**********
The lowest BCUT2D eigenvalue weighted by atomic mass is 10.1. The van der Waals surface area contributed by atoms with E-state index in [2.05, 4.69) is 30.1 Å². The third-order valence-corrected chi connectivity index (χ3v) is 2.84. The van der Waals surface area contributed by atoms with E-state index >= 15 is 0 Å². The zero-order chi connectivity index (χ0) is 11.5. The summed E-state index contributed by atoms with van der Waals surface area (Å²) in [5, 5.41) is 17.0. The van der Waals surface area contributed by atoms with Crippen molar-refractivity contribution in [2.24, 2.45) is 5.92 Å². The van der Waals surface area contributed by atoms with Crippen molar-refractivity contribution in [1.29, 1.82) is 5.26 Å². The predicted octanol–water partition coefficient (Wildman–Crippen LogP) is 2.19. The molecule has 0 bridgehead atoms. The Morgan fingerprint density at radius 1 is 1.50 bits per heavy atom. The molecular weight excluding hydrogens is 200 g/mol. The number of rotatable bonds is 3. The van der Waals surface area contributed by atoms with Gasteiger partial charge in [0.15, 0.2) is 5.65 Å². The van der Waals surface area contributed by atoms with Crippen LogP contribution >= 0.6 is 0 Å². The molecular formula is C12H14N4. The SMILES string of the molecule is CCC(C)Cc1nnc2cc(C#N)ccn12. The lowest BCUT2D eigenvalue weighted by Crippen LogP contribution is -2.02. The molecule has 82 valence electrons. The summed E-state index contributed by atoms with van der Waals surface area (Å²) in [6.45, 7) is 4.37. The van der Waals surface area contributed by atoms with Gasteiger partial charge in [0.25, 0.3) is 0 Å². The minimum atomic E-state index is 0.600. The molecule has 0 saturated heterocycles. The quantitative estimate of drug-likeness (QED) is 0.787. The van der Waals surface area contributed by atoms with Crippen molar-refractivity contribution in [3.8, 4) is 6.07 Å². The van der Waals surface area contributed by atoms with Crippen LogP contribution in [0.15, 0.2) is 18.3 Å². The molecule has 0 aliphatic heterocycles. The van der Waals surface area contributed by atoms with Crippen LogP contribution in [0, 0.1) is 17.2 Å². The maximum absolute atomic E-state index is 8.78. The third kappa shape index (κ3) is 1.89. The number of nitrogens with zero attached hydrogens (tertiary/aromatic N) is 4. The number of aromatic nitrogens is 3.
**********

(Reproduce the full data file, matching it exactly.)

The lowest BCUT2D eigenvalue weighted by atomic mass is 10.1. The van der Waals surface area contributed by atoms with E-state index in [2.05, 4.69) is 30.1 Å². The third-order valence-corrected chi connectivity index (χ3v) is 2.84. The van der Waals surface area contributed by atoms with E-state index >= 15 is 0 Å². The zero-order chi connectivity index (χ0) is 11.5. The summed E-state index contributed by atoms with van der Waals surface area (Å²) in [5, 5.41) is 17.0. The van der Waals surface area contributed by atoms with Crippen molar-refractivity contribution in [2.24, 2.45) is 5.92 Å². The van der Waals surface area contributed by atoms with Crippen molar-refractivity contribution in [1.29, 1.82) is 5.26 Å². The predicted octanol–water partition coefficient (Wildman–Crippen LogP) is 2.19. The molecule has 0 bridgehead atoms. The Morgan fingerprint density at radius 1 is 1.50 bits per heavy atom. The molecular weight excluding hydrogens is 200 g/mol. The number of rotatable bonds is 3. The van der Waals surface area contributed by atoms with Gasteiger partial charge in [0.15, 0.2) is 5.65 Å². The van der Waals surface area contributed by atoms with Crippen LogP contribution >= 0.6 is 0 Å². The molecular formula is C12H14N4. The SMILES string of the molecule is CCC(C)Cc1nnc2cc(C#N)ccn12. The lowest BCUT2D eigenvalue weighted by Crippen LogP contribution is -2.02. The molecule has 82 valence electrons. The summed E-state index contributed by atoms with van der Waals surface area (Å²) in [6.45, 7) is 4.37. The van der Waals surface area contributed by atoms with Gasteiger partial charge in [0.25, 0.3) is 0 Å². The minimum atomic E-state index is 0.600. The molecule has 0 saturated heterocycles. The quantitative estimate of drug-likeness (QED) is 0.787. The van der Waals surface area contributed by atoms with Crippen molar-refractivity contribution in [3.8, 4) is 6.07 Å². The van der Waals surface area contributed by atoms with Crippen LogP contribution in [0.15, 0.2) is 18.3 Å². The molecule has 0 aliphatic heterocycles. The van der Waals surface area contributed by atoms with Crippen LogP contribution in [0, 0.1) is 17.2 Å². The maximum absolute atomic E-state index is 8.78. The third kappa shape index (κ3) is 1.89. The number of nitrogens with zero attached hydrogens (tertiary/aromatic N) is 4. The number of aromatic nitrogens is 3.